It means together finding ways to increase the inward flow of investment, to widen market access, and to remove the burden of external debt which affects Africa more than any other region.

It means cooperating to reorient the institutions that regulate the international trade and investment system, so that world economic growth translates into the benefits of development.

It means finding ways of ensuring that the efforts of countries to put their economies on a sound basis in order to uplift their people are not set back by huge flows of finance as they move across the globe in search of quick profits.

The challenge facing today’s leaders is to find the ways in which the prodigious capacity of the contemporary world economy is used to decisively address the poverty that continues to afflict much of humanity.

As I outline in Ecumenical Babel, this kind of a platform for ecumenical engagement of the issues surrounding globalization would have been much more positive, constructive, and promising than the course that was pursued by the mainline ecumenical organizations. Mandela’s words here provide a much more balanced and nuanced assessment of globalization than is often found in ecumenical pronouncements, including the deliberations that ended up leading to the Accra Confession of 2006.

Ecumenical Babel: Confusing Economic Ideology and the Church's Social Witness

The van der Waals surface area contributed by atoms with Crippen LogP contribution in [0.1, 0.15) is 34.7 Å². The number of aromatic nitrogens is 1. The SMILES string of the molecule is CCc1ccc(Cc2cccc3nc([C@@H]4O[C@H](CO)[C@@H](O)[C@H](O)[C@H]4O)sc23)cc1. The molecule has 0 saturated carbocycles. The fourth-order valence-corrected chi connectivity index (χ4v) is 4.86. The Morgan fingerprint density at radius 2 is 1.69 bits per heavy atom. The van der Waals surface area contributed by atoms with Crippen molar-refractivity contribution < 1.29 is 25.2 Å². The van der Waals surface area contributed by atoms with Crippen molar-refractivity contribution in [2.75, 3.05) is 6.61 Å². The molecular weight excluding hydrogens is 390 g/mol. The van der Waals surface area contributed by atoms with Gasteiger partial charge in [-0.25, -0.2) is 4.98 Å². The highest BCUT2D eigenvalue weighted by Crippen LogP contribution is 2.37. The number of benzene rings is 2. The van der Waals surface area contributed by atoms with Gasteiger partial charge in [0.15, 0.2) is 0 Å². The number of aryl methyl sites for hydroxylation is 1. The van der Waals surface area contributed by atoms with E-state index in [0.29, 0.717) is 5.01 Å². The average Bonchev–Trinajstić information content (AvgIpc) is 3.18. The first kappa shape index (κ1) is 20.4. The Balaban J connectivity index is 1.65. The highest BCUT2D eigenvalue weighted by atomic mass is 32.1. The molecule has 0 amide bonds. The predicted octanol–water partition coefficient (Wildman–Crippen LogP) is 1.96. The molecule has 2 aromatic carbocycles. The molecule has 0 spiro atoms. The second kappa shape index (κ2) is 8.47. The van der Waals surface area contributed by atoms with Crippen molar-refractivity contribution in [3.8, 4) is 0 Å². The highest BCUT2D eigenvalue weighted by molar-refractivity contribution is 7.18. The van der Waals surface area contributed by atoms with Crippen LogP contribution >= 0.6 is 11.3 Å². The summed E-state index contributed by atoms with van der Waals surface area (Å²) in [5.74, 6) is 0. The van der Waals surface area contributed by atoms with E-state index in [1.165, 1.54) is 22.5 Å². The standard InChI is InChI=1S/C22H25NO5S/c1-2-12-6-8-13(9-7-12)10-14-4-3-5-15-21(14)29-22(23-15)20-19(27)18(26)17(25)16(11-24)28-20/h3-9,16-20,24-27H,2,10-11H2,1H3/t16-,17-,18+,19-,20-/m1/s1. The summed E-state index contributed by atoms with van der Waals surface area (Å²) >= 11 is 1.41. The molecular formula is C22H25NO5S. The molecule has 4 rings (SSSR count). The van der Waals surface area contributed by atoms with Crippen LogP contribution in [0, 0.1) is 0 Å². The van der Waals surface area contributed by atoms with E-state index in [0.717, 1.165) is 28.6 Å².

Ecumenical Babel: Confusing Economic Ideology and the Church's Social Witness

Arguing for the continuing importance of Christian ecumenism, Jordan J. Ballor seeks to correct the errors created by the imposition of economic ideology onto the social witness of ecumenical Christianity .
Blog author: jcarter
Tuesday, June 4, 2013
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MDG-soil-map-of-Africa-0011-300x296“We poverty junkies spend a lot of time examining the fruits and the roots,” says Mark Weber at PovertyCure, “But what of the soil?” Tyler Cowen also recently noted that economists don’t talk nearly enough about soil, despite their contributing to some of the biggest problems in the entire world.

The problems can be seen in the European Union’s Institute for Environment & Sustainability recently published Soil Atlas of Africa. Robin Grier highlights some of the findings: